John Osborne is a writer known for his poetry and his popular Edinburgh show John Peel’s Shed. This gently observational show is about two sisters dealing with their dad’s diagnosis of dementia.
Gently observational show about dementia and friendship
We meet the first sister at Gloucester Services, stopping off with John on the way to their last Glastonbury together. John jokes that he spent that weekend slumped and jealous of all the people who missed out on getting tickets to the festival and got to stay at home in the warm instead.
The second, older sister was an indie-kid before John and his friends were, going dancing and coming home late and loud. She loved Saint Etienne and clips of their songs play at intervals throughout the show. I liked this detail, but this era is so very much my niche that I can’t tell if the jokes would land for people outside that nineties-indie bubble. The pop references underline the question— are John and his friends ready to spend less time at festivals and more time at hospitals?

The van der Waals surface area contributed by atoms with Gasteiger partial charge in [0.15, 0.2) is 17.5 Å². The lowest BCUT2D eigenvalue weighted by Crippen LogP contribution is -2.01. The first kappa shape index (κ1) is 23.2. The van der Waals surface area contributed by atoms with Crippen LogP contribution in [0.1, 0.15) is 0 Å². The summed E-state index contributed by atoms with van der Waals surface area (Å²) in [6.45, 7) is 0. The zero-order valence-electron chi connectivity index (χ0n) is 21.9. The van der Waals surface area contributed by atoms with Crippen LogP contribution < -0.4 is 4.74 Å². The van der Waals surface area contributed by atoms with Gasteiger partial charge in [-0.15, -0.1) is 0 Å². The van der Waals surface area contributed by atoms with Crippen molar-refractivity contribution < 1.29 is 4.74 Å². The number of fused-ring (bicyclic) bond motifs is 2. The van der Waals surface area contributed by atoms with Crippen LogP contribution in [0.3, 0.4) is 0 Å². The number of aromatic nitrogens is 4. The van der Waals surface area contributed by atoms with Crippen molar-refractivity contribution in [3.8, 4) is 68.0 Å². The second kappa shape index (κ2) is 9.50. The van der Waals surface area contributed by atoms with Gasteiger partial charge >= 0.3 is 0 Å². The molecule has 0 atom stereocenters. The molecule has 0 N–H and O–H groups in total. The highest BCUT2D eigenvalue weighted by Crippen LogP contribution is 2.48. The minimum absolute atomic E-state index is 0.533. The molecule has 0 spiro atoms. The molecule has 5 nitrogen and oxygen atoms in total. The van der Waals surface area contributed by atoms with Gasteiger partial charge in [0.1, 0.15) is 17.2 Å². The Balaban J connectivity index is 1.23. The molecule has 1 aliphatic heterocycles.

As You're In A Bad Way unfolds, scenes flash between the bedrooms of teenagers and their parents' bedrooms in care homes. John’s memories of playing pop cassettes while waiting to be old enough to drink, play tag with the podcasts & YouTube clips streamed through bluetooth speakers today. Friendships continue as life nudges us from festivals to weddings, but a shift has happened. A new generation is dancing at the front of the Pyramid stage now.
Did I say flash? Perhaps I meant amble. The show is very new as it's delivered tonight, and the pace only a beat above slowly stopping for a nice sit down. The cadence of sentences is repetitive, trailing off in the same way each time. Maybe future audiences will benefit from a show with more variety in pitch.
This show has a good heart and resolves itself nicely. The peculiar pain of watching a parent deteriorate is tenderly drawn, and it describes the pre-tuition fee, 90s indie-kid generation with precision and affection.